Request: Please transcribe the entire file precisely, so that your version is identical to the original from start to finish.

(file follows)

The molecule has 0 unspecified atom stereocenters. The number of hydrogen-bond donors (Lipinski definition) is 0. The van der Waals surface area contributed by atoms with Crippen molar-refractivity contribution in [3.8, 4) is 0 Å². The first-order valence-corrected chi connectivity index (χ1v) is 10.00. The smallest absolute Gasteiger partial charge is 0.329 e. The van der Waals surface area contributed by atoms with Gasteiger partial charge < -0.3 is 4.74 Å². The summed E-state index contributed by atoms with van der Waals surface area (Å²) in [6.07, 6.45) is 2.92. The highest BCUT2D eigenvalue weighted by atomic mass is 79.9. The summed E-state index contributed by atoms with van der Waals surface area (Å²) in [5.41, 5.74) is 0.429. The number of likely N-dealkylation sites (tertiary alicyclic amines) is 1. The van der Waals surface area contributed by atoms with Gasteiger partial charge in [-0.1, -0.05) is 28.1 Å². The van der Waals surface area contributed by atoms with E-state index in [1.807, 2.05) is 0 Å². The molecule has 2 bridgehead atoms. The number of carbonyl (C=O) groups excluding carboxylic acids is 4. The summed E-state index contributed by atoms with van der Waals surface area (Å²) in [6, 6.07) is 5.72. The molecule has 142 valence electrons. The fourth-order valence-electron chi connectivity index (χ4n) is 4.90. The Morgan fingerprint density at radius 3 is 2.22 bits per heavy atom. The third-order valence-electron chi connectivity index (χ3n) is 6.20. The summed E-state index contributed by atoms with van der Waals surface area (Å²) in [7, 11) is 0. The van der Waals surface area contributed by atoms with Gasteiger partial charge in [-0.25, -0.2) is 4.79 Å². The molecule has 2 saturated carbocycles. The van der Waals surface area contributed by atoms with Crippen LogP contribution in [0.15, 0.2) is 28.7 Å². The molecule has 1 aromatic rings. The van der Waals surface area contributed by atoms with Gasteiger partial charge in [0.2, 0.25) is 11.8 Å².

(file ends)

The molecule has 0 unspecified atom stereocenters. The number of hydrogen-bond donors (Lipinski definition) is 0. The van der Waals surface area contributed by atoms with Crippen molar-refractivity contribution in [3.8, 4) is 0 Å². The first-order valence-corrected chi connectivity index (χ1v) is 10.00. The smallest absolute Gasteiger partial charge is 0.329 e. The van der Waals surface area contributed by atoms with Gasteiger partial charge < -0.3 is 4.74 Å². The summed E-state index contributed by atoms with van der Waals surface area (Å²) in [6.07, 6.45) is 2.92. The highest BCUT2D eigenvalue weighted by atomic mass is 79.9. The summed E-state index contributed by atoms with van der Waals surface area (Å²) in [5.41, 5.74) is 0.429. The number of likely N-dealkylation sites (tertiary alicyclic amines) is 1. The van der Waals surface area contributed by atoms with Gasteiger partial charge in [-0.1, -0.05) is 28.1 Å². The van der Waals surface area contributed by atoms with E-state index in [1.807, 2.05) is 0 Å². The molecule has 2 bridgehead atoms. The number of carbonyl (C=O) groups excluding carboxylic acids is 4. The summed E-state index contributed by atoms with van der Waals surface area (Å²) in [6, 6.07) is 5.72. The molecule has 142 valence electrons. The fourth-order valence-electron chi connectivity index (χ4n) is 4.90. The Morgan fingerprint density at radius 3 is 2.22 bits per heavy atom. The third-order valence-electron chi connectivity index (χ3n) is 6.20. The summed E-state index contributed by atoms with van der Waals surface area (Å²) in [7, 11) is 0. The van der Waals surface area contributed by atoms with Gasteiger partial charge in [-0.25, -0.2) is 4.79 Å². The molecule has 2 saturated carbocycles. The van der Waals surface area contributed by atoms with Crippen LogP contribution in [0.15, 0.2) is 28.7 Å². The molecule has 1 aromatic rings. The van der Waals surface area contributed by atoms with Gasteiger partial charge in [0.2, 0.25) is 11.8 Å².